Audi's 3D-printed replica of a Silver Arrow

Automakers are turning to 3D printing to explore new ways of making vehicles, especially for prototyping, and so far the experiments hav...

Automakers are turning to 3D printing to explore new ways of making vehicles, especially for prototyping, and so far the experiments have been limited to plastic and carbon fibre parts and components. The first working 3D-printed car by Local Motors was showed off to the world just last year.

Audi is also interested in incorporating this cutting-edge technology into its manufacturing process, except it has taken a slightly different direction – by 3D printing metal parts. And the German automaker has built a race car from it. The proof of concept car is small – half the actual size, to be exact, so it looks like a kid’s toy car. The maximum print size that the equipment is capable of is only 9.5 x 7.9 inches. But, hey, it’s a good start. The German carmaker 3D printed the components to replicate a 1936 Auto Union Typ C race car, designed by the great Ferdinand Porsche himself. The original vehicle had a mid-mounted 16-cylinder engine and won several Grands Prix from 1936 to 1938.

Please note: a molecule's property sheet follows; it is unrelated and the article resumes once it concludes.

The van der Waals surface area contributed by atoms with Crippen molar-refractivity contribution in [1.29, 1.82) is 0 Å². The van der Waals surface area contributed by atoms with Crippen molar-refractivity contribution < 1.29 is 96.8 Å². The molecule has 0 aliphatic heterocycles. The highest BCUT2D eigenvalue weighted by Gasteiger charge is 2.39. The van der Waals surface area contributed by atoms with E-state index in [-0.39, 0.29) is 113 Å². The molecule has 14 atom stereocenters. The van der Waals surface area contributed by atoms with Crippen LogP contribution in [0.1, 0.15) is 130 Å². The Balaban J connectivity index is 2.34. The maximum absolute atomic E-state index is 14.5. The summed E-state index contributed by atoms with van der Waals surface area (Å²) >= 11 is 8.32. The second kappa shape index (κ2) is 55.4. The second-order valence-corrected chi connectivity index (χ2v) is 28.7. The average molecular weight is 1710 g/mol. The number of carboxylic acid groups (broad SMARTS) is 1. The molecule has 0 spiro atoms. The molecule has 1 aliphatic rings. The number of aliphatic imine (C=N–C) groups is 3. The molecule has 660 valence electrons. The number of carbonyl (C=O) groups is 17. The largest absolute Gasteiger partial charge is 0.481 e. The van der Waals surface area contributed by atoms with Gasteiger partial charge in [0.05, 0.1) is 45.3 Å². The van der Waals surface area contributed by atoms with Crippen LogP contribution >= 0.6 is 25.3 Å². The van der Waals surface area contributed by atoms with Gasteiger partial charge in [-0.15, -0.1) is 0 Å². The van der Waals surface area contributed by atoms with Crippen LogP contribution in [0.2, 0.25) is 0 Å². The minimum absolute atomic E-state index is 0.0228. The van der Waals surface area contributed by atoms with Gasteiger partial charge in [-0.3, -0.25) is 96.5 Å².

As with any other 3D printing applications, the benefits are many – it cuts down on waste of material - in this case, metal – making it more cost-effective as well; it also reduces the time required to form intricate contours, which reduces assembly time. 3D printing using metal isn’t very different from using plastic - the metallic powder is placed by layers until the required shape is achieved, and a laser melts the layers, melding them together. What’s astounding is that the individual metal powder grain is less than half the diameter of a human hair, which means the precision, intricacy as well as the minute size that the printer can achieve is incredibly impressive. The parts are also denser than if formed by die-casting or hot-forming. The printer can work with both aluminium and steel, both of which are main building material for most chassis. Local Motors’ 3D-printed car uses 80% plastic and 20% carbon fibre.

Until they can actually 3D print a full-scale race car, we wouldn’t mind giving this tinier one a go - the engineer in the picture above does look like he is having too much fun to be at work.

The original Silver Arrow model Auto Union Typ C

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